Background: Penicillin administration is usually contraindicated in penicillin-allergic patients with positive skin test results.
Objective: To examine whether penicillin oral challenge for patients with a history of remote non-life-threatening allergic reaction to penicillin can be well tolerated irrespective of skin test results.
Methods: In a prospective open-label trial, 8,702 individuals were screened between November 1998 and January 2000. Of 687 patients with a non-life-threatening allergic reaction to penicillin, occurring longer than 3 years earlier, 169 were enrolled. Regardless of the response to penicillin skin testing, patients received the usual 1-day dosage of penicillin and amoxicillin, on 2 separate occasions. Two to 6 years later, a follow-up was conducted to assess the outcomes of further penicillin administration.
Results: A total of 272 combined skin tests and oral challenges were performed on 169 patients. Among 137 challenges with a positive skin test result and 135 patients with a negative skin test result, 9 (6.6%) and 5 (3.7%) (P = .29), respectively, developed a mild rash to oral challenge. At follow-up, 2 to 6 years afterward, 3 of 55 patients (5.5%) who were given a full treatment course of penicillin developed a mild skin eruption.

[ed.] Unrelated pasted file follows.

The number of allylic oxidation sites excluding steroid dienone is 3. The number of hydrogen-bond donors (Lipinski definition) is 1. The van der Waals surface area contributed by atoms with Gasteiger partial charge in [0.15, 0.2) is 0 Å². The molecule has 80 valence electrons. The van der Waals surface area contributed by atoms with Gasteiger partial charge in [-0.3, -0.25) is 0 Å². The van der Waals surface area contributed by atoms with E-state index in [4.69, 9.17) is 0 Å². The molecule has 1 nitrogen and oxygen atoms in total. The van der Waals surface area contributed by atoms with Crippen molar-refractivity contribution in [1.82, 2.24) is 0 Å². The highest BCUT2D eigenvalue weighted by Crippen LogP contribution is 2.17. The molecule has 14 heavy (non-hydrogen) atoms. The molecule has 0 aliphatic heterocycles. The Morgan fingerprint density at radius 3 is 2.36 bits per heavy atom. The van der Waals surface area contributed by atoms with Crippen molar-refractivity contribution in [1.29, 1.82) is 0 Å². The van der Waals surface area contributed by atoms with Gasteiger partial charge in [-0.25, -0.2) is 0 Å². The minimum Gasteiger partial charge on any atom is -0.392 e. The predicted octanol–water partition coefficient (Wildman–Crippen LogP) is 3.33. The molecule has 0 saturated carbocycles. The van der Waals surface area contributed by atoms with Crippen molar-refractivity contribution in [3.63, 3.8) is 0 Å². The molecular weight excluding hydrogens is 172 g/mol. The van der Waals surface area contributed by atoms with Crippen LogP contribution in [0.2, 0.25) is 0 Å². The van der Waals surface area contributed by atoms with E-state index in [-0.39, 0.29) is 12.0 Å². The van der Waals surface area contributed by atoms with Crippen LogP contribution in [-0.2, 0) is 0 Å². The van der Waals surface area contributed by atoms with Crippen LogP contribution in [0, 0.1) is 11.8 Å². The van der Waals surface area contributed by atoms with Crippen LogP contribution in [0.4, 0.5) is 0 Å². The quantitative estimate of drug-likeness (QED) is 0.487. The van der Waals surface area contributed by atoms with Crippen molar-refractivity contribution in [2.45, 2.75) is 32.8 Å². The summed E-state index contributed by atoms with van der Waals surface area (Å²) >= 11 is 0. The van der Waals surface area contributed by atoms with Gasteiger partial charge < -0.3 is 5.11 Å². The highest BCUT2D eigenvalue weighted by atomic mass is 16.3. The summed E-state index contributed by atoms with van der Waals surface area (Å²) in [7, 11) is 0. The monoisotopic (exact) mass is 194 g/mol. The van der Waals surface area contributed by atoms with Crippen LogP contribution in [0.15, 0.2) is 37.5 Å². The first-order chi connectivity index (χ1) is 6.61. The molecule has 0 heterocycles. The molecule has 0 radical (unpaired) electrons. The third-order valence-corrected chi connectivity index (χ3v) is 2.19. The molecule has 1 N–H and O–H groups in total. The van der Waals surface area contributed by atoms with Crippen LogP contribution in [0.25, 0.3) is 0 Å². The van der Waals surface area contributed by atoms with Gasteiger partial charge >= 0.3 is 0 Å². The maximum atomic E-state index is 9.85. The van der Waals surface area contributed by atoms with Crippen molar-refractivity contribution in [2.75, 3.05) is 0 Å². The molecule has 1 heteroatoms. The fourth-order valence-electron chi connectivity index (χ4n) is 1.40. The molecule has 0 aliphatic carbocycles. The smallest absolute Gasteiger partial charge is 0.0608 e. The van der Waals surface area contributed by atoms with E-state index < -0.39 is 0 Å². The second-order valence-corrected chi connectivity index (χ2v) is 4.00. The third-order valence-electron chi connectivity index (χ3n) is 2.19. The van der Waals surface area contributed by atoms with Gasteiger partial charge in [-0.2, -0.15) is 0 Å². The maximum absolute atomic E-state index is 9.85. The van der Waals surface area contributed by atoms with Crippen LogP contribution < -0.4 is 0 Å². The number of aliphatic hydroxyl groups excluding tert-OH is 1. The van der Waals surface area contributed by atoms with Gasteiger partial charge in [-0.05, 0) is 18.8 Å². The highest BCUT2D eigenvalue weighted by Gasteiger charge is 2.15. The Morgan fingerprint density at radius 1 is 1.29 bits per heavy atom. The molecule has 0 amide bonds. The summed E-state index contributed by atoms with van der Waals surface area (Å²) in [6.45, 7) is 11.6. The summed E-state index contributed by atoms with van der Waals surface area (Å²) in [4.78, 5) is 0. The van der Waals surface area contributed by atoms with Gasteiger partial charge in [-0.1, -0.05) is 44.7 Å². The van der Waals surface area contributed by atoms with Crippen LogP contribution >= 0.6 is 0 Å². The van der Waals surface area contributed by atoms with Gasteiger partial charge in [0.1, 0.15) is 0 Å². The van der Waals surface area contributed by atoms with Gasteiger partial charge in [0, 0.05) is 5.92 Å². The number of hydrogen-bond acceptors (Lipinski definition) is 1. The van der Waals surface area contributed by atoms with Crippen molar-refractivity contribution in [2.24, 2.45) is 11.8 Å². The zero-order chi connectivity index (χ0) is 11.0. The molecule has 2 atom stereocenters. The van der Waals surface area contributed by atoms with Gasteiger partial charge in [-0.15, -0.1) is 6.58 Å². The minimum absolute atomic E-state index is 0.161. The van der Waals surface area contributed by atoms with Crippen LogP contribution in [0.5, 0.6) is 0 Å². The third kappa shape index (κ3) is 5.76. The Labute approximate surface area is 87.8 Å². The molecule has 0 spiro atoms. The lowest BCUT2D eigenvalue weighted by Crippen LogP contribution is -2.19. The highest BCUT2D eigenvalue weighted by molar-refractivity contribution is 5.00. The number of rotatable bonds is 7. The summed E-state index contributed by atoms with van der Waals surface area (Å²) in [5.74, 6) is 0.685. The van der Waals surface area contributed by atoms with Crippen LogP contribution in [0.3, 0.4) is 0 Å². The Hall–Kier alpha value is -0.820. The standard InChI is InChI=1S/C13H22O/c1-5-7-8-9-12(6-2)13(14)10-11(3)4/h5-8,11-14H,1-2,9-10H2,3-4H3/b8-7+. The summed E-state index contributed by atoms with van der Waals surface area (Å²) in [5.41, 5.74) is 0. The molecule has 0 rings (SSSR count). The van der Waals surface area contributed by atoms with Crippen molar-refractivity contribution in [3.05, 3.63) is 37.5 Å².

Conclusions: Positive penicillin skin test results for patients with a remote history of non-life-threatening allergic reaction to penicillin were not associated with a greater prevalence of adverse reactions to oral challenge with penicillin than negative results. Because skin testing is considered the gold standard and the safest method for predicting tolerance to penicillin administration, oral penicillin challenge may be used as a diagnostic method only in these specific patients when skin testing is not feasible.